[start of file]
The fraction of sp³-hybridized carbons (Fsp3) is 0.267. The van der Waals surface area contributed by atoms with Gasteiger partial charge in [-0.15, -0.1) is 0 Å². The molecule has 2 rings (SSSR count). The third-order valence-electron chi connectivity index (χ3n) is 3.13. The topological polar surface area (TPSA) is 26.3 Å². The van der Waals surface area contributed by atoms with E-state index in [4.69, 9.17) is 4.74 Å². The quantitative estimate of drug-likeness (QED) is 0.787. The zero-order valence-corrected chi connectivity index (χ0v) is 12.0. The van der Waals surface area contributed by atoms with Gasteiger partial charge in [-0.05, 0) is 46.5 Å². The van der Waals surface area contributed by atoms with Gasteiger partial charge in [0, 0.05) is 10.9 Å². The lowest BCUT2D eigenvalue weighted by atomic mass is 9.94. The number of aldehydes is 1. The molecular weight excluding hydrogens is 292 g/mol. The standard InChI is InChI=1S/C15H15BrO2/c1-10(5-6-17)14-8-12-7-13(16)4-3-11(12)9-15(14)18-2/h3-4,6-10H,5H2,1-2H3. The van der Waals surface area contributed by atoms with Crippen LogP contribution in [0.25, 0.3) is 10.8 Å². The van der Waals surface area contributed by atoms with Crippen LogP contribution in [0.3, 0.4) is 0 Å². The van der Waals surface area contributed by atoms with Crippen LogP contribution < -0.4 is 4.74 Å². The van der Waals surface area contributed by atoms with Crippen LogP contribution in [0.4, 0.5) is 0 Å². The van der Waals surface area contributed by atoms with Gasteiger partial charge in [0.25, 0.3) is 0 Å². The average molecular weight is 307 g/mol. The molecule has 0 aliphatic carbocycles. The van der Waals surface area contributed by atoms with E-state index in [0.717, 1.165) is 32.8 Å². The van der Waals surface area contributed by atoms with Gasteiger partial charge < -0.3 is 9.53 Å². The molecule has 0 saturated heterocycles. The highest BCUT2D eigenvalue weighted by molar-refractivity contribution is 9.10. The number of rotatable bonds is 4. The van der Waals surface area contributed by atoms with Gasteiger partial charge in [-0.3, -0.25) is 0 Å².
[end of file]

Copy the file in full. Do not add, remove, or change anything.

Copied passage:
The fraction of sp³-hybridized carbons (Fsp3) is 0.267. The van der Waals surface area contributed by atoms with Gasteiger partial charge in [-0.15, -0.1) is 0 Å². The molecule has 2 rings (SSSR count). The third-order valence-electron chi connectivity index (χ3n) is 3.13. The topological polar surface area (TPSA) is 26.3 Å². The van der Waals surface area contributed by atoms with E-state index in [4.69, 9.17) is 4.74 Å². The quantitative estimate of drug-likeness (QED) is 0.787. The zero-order valence-corrected chi connectivity index (χ0v) is 12.0. The van der Waals surface area contributed by atoms with Gasteiger partial charge in [-0.05, 0) is 46.5 Å². The van der Waals surface area contributed by atoms with Gasteiger partial charge in [0, 0.05) is 10.9 Å². The lowest BCUT2D eigenvalue weighted by atomic mass is 9.94. The number of aldehydes is 1. The molecular weight excluding hydrogens is 292 g/mol. The standard InChI is InChI=1S/C15H15BrO2/c1-10(5-6-17)14-8-12-7-13(16)4-3-11(12)9-15(14)18-2/h3-4,6-10H,5H2,1-2H3. The van der Waals surface area contributed by atoms with Crippen LogP contribution in [0.25, 0.3) is 10.8 Å². The van der Waals surface area contributed by atoms with Crippen LogP contribution in [0.3, 0.4) is 0 Å². The van der Waals surface area contributed by atoms with Crippen LogP contribution < -0.4 is 4.74 Å². The van der Waals surface area contributed by atoms with Crippen LogP contribution in [0.4, 0.5) is 0 Å². The van der Waals surface area contributed by atoms with Gasteiger partial charge in [0.25, 0.3) is 0 Å². The average molecular weight is 307 g/mol. The molecule has 0 aliphatic carbocycles. The van der Waals surface area contributed by atoms with E-state index in [0.717, 1.165) is 32.8 Å². The van der Waals surface area contributed by atoms with Gasteiger partial charge < -0.3 is 9.53 Å². The molecule has 0 saturated heterocycles. The highest BCUT2D eigenvalue weighted by molar-refractivity contribution is 9.10. The number of rotatable bonds is 4. The van der Waals surface area contributed by atoms with Gasteiger partial charge in [-0.3, -0.25) is 0 Å².